Need a desktop 4K monitor with great color reproduction, but not much of a gamer? The Innocn 27C1U is for you, and you don’t need to spend thousands. It is now available for the US market for a price of $400, and is launching in Europe next month. Read on to find out what I thought of the Innocn 27C1U.
Thanks to Innocn, we’re also offering two brand new 27C1U 4K 27″ monitors; one for the US, and one for Europe. You’ll find the entry form at the end of this review.
who is innocent?
Innocn probably isn’t a brand you’ve heard of, so it makes sense to be careful. After all, a monitor is one of the most expensive bits of tech in the home. And if you’re working from home, the screen you’re staring at all day isn’t something you want to spoil. Thankfully, I can confirm that the 27C1U is a great looking display.
Founded in 2014, I suspect Innoken began life as an OEM (original equipment manufacturer: a company that makes products for other companies to rebrand as its own). With over 300 patents to his name, Innocn might just as well just be heavily involved in the research and development side of things.
However, after increasing its production capabilities in recent years, Innocn is now targeting the end consumer market with a range of desktop, portable, ultrawide and gaming-oriented monitors. This is a brand that you will hear more about in the years to come if they can maintain this level of quality.
The 27C1U has a simple, somewhat generic boxy design in dark gray. As a result, it won’t stand out on your desk for anything other than picture quality. With the stand it measures 24.15 x 21.4 x 7.65 inches (WxHxD) and weighs 12.5lbs (5.66kg).
Four physical control buttons sit on the bottom edge of the monitor. With these you can navigate the labyrinthine menu system, swap input sources, and quickly adjust brightness or volume.
Curiously, there’s also a 20cm ruler built into the base of the stand. I mean… why not? It in no way detracts from the overall and may be useful to some.
Power is provided by a 150W external power brick. This helps keep the weight down, but it also means you have a brick on the floor somewhere. On the other hand, it is also much easier to replace an external power supply than an internal one, so this should help with durability over the long term.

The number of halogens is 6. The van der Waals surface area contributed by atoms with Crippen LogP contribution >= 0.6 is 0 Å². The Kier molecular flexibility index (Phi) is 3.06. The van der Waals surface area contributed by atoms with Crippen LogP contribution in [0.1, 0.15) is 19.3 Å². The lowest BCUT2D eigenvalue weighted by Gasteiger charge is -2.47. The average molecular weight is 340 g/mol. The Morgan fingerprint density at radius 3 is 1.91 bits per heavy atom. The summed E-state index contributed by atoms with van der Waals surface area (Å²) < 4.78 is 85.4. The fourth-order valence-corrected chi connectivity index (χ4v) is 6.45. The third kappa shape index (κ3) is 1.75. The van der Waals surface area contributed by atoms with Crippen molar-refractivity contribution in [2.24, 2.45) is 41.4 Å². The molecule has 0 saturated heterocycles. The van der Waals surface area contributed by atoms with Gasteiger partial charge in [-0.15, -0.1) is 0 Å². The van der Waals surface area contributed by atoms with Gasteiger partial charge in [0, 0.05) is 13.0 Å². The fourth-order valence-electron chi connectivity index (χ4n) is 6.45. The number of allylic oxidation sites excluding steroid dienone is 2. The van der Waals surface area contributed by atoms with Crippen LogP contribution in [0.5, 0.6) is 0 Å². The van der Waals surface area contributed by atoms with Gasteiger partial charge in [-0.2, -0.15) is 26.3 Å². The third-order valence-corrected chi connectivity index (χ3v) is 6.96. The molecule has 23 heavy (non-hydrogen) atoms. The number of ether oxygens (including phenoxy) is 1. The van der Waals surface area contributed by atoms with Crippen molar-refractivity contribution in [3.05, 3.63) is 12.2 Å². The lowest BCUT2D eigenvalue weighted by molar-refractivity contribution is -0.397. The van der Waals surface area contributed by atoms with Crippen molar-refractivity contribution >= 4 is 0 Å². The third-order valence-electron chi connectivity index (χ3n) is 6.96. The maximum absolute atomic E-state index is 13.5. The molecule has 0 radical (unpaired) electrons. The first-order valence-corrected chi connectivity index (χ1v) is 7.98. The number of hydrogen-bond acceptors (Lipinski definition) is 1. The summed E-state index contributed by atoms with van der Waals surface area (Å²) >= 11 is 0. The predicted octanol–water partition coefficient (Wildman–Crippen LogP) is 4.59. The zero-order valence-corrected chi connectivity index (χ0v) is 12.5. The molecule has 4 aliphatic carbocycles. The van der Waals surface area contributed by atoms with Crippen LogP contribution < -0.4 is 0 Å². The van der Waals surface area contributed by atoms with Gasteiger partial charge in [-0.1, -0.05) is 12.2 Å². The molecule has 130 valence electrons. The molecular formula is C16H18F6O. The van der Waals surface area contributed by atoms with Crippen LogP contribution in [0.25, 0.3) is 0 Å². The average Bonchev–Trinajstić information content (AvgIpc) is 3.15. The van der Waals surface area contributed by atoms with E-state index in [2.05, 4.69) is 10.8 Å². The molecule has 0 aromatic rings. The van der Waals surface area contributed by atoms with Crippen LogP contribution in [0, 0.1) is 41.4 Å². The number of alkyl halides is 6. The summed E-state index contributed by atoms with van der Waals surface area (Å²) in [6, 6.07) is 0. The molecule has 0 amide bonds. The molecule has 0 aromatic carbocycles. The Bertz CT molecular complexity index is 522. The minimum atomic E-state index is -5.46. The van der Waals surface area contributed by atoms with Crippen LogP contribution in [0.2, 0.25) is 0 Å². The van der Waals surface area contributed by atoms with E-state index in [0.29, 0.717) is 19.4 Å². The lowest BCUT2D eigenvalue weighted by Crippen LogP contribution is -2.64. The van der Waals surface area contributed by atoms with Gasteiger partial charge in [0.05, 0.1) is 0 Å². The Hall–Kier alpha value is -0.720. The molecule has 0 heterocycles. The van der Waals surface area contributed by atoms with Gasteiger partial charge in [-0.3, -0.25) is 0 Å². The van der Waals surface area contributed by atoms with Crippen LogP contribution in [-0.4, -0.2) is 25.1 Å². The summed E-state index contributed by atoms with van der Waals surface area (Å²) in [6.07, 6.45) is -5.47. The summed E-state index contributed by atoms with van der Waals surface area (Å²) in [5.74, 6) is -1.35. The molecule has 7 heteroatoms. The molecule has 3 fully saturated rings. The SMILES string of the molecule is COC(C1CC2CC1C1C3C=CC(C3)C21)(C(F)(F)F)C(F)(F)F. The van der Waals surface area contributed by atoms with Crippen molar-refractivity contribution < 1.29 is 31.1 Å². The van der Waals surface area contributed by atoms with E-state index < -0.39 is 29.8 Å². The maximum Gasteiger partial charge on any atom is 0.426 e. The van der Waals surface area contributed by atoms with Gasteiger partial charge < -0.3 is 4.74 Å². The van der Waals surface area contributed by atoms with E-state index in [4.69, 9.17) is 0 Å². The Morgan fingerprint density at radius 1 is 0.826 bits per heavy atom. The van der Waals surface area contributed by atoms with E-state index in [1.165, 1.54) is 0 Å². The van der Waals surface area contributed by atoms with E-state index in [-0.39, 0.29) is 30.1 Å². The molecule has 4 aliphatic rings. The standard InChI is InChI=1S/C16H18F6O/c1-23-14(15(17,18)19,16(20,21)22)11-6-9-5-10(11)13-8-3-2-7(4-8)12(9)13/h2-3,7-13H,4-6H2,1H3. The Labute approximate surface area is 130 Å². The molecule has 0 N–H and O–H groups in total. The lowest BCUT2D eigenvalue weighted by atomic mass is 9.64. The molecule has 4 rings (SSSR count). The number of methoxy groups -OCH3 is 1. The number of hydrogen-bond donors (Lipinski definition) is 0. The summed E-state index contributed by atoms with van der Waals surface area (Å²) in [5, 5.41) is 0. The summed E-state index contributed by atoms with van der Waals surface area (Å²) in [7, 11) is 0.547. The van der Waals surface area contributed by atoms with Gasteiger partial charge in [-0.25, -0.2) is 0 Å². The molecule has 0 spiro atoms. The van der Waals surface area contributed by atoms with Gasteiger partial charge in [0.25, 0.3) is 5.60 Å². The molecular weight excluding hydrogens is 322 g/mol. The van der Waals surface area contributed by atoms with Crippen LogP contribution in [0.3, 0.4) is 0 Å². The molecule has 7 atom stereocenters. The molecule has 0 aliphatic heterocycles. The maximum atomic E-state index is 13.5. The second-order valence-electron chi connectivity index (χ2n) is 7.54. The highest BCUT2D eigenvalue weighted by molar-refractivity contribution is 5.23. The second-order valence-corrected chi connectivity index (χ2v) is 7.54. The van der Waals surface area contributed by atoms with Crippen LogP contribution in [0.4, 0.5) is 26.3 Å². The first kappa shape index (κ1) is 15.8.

Features and Specifications of Innocn 27C1U
The 27C1U is a 4K UHD monitor, which means it has a maximum resolution of 3840 x 2160. It’s capable of 400 nits (candela/m2), and I found it pretty bright during the typical dull British days. , Lowering it was the only setting I changed in the end, leaving the color profile as the default.
The display uses In-Plane Switching (IPS) LCD technology. It’s generally associated with great color accuracy and wide viewing angles, but it has had a bad reputation with gamers due to perceived slow response times. In today’s IPS panels, this is not a problem. Innocn claims a response time of around 10ms, and of course, I didn’t notice any lag with Twitch gaming titles.
It’s HDR-capable—technically—but only for the HDR 400 “standard,” which corresponds to 400 nits of brightness, and isn’t a strictly defined test criterion anyway. So if you’re serious about HDR, you should look for Dolbyvision or DisplayHDR certifications.
Having said that, I found the colors in the HDR test video to be incredibly vibrant, but not something I’d use regularly.
The 60Hz refresh rate is more than enough for desktop use or casual gaming. However, it doesn’t have FreeSync/GSync support, variable refresh rate, or overdrive mode, so hardcore gamers will likely miss it.
Innocn claims 100% sRGB and 98% DCI-P3 coverage, and includes a printout in the box of calibration lab results. While I have no reason to doubt the claims, I am not equipped to measure color reproduction accuracy. However, colors looked accurate in Final Cut and Lightroom, with natural tones and no banding across the board. The 27C1U box touts it as “monitoring of the art,” and I have to agree.
The 27C1U also has two 5W built-in speakers, but you shouldn’t expect much from them. Sure, it’s better than the speakers built into my Mac Mini, but it wasn’t exactly an lofty goal to beat.
The 27C1U has some standard video connections, and one you might not expect: two HDMI 2.0, one DisplayPort 1.4, and one USB-C. The USB-C port, as well as carrying the video signal inside, can provide up to 65W of power to connected devices. For example, it can be a compatible smartphone or laptop, making it an excellent all-in-one docking station.